As this Report has engaged in a comparative analysis focused on the current regulatory position and recent developments, it has not touched on all the factors required for change to occur. Instead, the classification of each recommendation incorporates concepts of market reaction and complexity of implementation in recognition of the reality that some of the changes proposed will require more political will and a greater degree of market support than others.

Going forward, while no major overhaul of the system has been recommended, the 28 recommendations in Section 4 would, if implemented, go some distance to improving the standards and effectiveness of Hong Kong's CG system. While no amount of reform can prevent corporate scandals altogether, one can strive to make them less likely, less damaging and subject to more effective means of redress. Agreeing on acceptable standards of good CG and developing an effective CG system that supports them remains, as ever, a work in progress.


Содержание отчета

Executive summary
Executive Summary I Key Findings
Executive Summary II Summary of Recommendations
Executive Summary III Approach to the Study
Executive Summary IV Abridged Text of the Analysis

1 Introduction to the study and its purposes
1.1 Purpose of this Report
1.2 The development of CG in Hong Kong
1.2.1 Domestic drivers
1.2.2 Global drivers
1.3 Structure of this Report
1.3 Structure of this Report
1.3.1 Methodology
1.3.2 Analysis
1.3.3 Recommendations
1.4 Scope and limitations of this Report
1.5 Next steps

2 Methodology
2.1 Scope
2.1.1 CG concepts
2.1.2 CG Geographic reach
2.1.3 CG mechanisms
2.2 Work process
2.2.1 Data collection
2.2.2 Initial data organization
2.2.3 Oral evidence
2.2.4 Parity check
2.2.5 Analysis
2.2.6 recommendations

3 Discussion and analysis of jurisdictions studied
3.1 Overarching considerations
3.1.1 Thematic topics
3.1.2 Trends in regulating CG standards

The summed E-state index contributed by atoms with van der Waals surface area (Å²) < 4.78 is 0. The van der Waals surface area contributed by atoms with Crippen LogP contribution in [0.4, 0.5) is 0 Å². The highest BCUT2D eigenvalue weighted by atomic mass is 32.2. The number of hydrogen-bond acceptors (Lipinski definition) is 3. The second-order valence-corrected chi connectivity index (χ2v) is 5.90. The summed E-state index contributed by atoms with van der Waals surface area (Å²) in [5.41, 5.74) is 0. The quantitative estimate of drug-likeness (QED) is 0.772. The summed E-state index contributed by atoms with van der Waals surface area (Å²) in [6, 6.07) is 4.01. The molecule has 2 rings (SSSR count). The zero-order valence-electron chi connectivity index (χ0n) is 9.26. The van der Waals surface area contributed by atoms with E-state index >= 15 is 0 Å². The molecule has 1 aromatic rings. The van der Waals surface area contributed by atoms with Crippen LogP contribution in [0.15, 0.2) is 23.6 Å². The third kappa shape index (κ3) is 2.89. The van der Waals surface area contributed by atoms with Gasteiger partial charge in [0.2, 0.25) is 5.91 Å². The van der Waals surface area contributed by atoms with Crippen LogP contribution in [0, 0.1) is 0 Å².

3.1.3 The role of culture
3.1.4 The methodology of assessment
3.1.5 Cost-benefit considerations
3.1.6 Maintaining competitiveness
3.1.7 Effectiveness
3.2 Non-locally incorporated companies
3.2.1 Application of local laws and regulations
3.2.2 Cross border enforcement and cooperation
3.3 Information
3.3.1 Legal status of CG disclosures
3.3.2 Disclosure of listing rule compliance
3.3.3 Board evaluation
3.3.4 Audit committee
3.4 Involvement
3.4.1 Shareholder stewardship
3.4.2 Shareholder votes
3.4.3 Remuneration
3.4.4 Changes of control
3.5 Equality
3.5.1 Voting rights generally
3.5.2 Weighted voting rights
3.6 Accountability
3.6.1 Information disclosures generally
3.6.2 Listing rules
3.6.3 Board refreshment
3.6.4 Appointment of independent directors
3.7 Effectiveness
Part A - CG system design
3.7.1 Impact of regulatory design
3.7.2 Policy development agencies
3.7.3 Enforcement agencies
3.7.4 Audits of public companies
3.7.5 Duties of directors
3.7.6 Role of fiduciary law
Part B - Specific actions
3.7.7 Differentiation of CG requirements
3.7.8 Listing regime standards upon entry
Part C - Independent directors
3.7.9 Determination of independence
3.7.10 Requirements relating to INED performance
3.7.12 Empowerment of INEDs - controlling shareholders
Part D - Other items
3.7.13 Whistle-blowing
3.8 Coda

4 Recommendations
Introduction and approach to the recommendations
Part A - The board
4.1 Processes
4.2 Independent directors
4.3 CG standards
Part B - Enforcement
4.4 Shareholders
4.5 CG disclosures
4.6 Regulators
4.7 Ex ante mechanisms
Part C - Architecture and policy
4.8 Architecture
4.9 Policy
4.10 Summary tables

5 Concluding remarks
5.1 The Recommendations
5.2 The Hong Kong market